Uncle Tim never lost interest in knowing who had entered the house. He could be frequently found lying back on his daybed beside the window which looked over the Barachoix. As soon as he sensed you were seated he would ask Aunt Maggie who was visiting and once he knew your name and the names of your parents all was well with his world and yours. After Tim died in 1969 Maggie moved away from St. Jacques into a senior’s home in Holyrood where she spent the rest of her days regaling and entertaining her fellow housemates with wondrous stories of her life in St. Jacques. She died in 1990 in her one hundredth year.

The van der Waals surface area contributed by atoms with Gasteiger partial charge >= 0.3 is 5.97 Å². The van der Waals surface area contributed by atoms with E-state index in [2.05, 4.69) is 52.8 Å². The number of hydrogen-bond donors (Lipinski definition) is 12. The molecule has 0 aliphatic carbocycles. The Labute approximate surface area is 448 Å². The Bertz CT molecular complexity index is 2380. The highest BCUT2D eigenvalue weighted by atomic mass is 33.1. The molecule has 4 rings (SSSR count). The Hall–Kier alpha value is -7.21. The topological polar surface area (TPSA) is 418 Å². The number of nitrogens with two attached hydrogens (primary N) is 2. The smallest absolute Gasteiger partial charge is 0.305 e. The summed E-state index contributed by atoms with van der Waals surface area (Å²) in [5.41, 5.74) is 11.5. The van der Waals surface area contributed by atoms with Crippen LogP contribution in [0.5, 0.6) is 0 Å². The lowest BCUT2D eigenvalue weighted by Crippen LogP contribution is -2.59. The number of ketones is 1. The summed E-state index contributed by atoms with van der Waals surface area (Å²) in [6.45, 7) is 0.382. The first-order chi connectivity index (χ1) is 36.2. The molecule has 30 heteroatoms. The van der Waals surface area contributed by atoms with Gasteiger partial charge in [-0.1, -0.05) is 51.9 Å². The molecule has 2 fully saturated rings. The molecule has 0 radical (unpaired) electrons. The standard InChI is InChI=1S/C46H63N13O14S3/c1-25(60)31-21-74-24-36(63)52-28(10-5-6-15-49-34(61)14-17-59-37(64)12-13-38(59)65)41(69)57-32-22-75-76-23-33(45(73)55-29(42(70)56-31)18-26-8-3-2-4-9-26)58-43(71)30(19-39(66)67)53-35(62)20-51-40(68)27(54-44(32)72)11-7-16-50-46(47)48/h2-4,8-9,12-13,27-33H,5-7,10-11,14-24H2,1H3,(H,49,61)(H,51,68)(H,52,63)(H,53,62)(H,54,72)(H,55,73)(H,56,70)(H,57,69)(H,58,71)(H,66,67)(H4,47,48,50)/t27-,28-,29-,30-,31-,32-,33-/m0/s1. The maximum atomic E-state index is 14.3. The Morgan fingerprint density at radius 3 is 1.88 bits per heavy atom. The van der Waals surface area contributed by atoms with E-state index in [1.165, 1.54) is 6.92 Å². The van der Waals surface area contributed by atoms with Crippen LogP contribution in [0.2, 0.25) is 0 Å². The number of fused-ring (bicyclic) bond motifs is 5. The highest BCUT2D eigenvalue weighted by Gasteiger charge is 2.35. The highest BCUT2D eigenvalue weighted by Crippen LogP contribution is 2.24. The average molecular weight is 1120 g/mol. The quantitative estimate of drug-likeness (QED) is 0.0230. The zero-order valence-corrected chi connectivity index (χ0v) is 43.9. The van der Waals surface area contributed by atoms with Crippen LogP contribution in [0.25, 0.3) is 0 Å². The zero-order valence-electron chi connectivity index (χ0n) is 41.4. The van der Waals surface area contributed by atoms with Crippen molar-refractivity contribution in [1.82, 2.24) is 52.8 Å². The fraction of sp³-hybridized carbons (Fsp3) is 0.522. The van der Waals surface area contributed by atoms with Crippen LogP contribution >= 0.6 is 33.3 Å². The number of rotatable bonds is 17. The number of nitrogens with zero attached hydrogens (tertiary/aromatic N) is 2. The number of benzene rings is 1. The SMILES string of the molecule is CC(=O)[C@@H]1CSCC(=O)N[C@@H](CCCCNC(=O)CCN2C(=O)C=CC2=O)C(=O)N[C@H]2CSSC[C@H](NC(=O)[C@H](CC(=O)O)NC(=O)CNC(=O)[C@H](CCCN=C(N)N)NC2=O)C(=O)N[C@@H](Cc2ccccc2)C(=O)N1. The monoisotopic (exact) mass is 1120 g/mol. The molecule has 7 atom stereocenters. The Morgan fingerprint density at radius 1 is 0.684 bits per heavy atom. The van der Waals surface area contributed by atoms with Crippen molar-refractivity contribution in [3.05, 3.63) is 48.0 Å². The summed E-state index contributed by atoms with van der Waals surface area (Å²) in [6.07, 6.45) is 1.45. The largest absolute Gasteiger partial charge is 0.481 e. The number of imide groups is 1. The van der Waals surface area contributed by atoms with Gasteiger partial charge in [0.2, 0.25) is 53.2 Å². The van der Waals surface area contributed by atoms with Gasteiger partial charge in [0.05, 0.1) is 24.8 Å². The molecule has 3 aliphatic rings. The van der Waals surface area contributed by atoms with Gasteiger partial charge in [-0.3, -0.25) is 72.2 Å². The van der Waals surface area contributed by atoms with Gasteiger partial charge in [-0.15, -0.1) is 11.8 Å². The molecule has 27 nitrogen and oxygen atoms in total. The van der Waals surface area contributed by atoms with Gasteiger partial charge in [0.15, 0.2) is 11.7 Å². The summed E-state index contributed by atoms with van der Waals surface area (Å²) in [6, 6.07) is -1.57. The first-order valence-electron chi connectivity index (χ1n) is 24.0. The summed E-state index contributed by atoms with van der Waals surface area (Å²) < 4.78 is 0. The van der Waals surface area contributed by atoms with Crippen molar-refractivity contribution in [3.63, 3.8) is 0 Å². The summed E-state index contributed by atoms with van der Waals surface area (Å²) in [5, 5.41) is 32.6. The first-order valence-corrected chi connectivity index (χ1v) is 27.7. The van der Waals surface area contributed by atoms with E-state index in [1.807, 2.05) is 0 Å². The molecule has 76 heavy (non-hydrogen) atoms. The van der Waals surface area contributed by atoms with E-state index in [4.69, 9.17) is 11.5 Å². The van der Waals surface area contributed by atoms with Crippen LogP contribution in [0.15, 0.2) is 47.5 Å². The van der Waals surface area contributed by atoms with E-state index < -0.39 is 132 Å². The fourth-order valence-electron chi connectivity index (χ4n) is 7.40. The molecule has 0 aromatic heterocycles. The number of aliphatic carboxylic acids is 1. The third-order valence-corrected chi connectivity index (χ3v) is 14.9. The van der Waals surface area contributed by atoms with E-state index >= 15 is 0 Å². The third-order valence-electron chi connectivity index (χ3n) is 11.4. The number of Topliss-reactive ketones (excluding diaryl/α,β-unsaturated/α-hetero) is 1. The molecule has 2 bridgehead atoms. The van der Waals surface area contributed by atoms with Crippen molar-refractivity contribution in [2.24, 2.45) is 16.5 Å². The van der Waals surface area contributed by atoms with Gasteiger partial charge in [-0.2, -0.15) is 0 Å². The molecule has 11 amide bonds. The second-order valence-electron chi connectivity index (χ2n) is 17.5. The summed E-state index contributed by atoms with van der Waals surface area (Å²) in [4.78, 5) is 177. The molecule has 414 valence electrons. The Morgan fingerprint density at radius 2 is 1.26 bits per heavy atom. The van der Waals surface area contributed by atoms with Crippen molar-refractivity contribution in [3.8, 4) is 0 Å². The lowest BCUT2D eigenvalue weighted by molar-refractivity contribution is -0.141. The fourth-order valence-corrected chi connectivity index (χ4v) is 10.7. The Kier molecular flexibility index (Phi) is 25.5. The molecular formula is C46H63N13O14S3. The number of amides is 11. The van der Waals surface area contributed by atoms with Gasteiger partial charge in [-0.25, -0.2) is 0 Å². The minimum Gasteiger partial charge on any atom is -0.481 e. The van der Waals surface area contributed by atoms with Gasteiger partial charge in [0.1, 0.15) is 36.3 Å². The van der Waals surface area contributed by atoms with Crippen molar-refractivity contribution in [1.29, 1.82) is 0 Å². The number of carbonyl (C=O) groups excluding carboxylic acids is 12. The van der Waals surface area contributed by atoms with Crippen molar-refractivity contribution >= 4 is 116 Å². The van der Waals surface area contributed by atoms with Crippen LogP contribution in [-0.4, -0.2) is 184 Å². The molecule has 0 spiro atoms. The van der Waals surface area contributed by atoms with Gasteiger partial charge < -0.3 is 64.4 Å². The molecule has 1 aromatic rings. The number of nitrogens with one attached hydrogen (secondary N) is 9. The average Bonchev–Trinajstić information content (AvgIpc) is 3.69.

Though their first generation salt box house is gone from its foundation and the space it occupied now incorporated into the road which for decades detoured around it, those of us who sat in the kitchen of Aunt Maggie and Uncle Tim can still imagine them standing in their yard, smiling at passerby’s or walking arm-in-arm over the Barachoix Point. Sometimes when the wind catches in a twig on a tree and vibrates, I hear Maggie’s comb and see her lined face looking back at me. When I walk by any of the rock walls found throughout St. Jacques the strong hands of Uncle Tim carefully placing each stone are still at work, selecting, positioning and testing its stability. It takes little effort to pause in awe and stand for a moment in his shoes as he assessed his own handiwork.

Maggie and Tim Whalen Photo courtesy of their granddaughter Margaret Whalen.

Maggie and Tim Whalen
Photo by John Burke – early 1970’s. Provided by their granddaughter Margaret Whalen.

 

A few links to explore: